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27 Jan 2012 00:00
I am not entirely convinced this story is worth telling to an audience. Perhaps I should tell it only to a select few for fear of being judged by the wrong kind of listener.
The incident left me with a feeling of self-rejection, which on the one hand was unpleasant, yet on the other provided me with the material for my next column.
It was an overcast but hot day. Unlike most people in the Rosebank Mall, I was walking at a high speed, talking on the phone like somebody who needs to prove that she is busy. My pace was broken by the sight of a small bird lying on its side, struggling to emit a sound from its half-open beak. One foot was still and the other moved back and forth. It was creating a sort of one-winged sand angel. My heart stopped. I put down the bags I was carrying and scooped the bird on to the edge of a concrete flowerbed.
I looked around for help and noticed a few people watching me, two security guards in particular.
I didn’t know what to do. I was angry that the people who had walked that path before me had walked over and around the bird without helping it. But my anger also stemmed from the fact that I had now inflicted this responsibility upon myself.
About a minute passed before the security guards came to see what I was going to do next. I kept asking them something, I’m not sure what, but they looked at me blank-faced, the woman retorting in Venda. I looked for a person who might know what to do with a wounded bird, but saw only dumbfounded onlookers.
I turned to Twitter, asking the virtual world for the nearest vet in Rosebank, knowing that I did not have the time to wait for the response. I called an animal-loving friend in Cape Town and asked her what to do. I was hot with frustration. She told me to get a box and that her personal assistant would send me numbers of the bird sanctuary and vets near Rosebank.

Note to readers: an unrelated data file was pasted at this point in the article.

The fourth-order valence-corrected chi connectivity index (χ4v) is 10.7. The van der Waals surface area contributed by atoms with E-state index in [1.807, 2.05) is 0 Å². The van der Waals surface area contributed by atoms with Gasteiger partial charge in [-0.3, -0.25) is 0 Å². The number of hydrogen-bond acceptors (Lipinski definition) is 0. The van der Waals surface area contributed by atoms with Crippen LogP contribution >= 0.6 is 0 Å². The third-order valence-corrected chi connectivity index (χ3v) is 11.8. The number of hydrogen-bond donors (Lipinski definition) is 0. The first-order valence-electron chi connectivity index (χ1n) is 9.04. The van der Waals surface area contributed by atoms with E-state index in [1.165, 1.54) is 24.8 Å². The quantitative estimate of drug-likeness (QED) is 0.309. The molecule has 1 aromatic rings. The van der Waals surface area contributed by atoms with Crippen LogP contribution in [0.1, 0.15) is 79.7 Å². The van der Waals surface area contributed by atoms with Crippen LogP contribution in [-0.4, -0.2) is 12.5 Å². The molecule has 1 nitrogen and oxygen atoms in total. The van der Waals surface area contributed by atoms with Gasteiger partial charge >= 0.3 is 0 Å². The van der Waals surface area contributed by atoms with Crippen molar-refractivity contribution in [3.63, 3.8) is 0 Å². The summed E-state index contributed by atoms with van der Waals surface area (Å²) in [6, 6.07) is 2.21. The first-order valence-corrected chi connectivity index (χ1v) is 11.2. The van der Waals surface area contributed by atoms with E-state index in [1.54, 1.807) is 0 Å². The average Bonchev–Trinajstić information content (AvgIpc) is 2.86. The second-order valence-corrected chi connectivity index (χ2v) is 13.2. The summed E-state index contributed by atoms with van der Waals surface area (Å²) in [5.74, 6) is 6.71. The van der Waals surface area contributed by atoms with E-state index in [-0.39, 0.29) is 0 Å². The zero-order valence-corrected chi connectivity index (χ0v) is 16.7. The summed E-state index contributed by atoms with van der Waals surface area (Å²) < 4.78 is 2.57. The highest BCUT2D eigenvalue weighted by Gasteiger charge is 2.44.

By the time I had put the bird in a small box I had demanded from PostNet, my friend had sent me the numbers and Twitter had responded with contacts in Rosebank. I was shaking as I power-walked through the mall to my car, trying not to move the box that contained the bird. I felt stupid that I was crying as I drove out, but I focused on the loss of life. By the time I got to the robots near Oxford and Bolton, I noticed that the bird’s leg had stopped moving. It was dead.
I drove home, reflecting on life’s contradictions.
My housemate didn’t know what to say when she arrived home and found me on the balcony in tears. As I buried the bird in our complex’s garden, I apologised to it and to myself. I said out loud: “Mili, I think you have officially become a white person.”
The following day, my housemate said to me: “I think we are ready to get a cat.’’
“Yes,’’ I said, smiling. ‘‘It has to be a ginger boy.’‘
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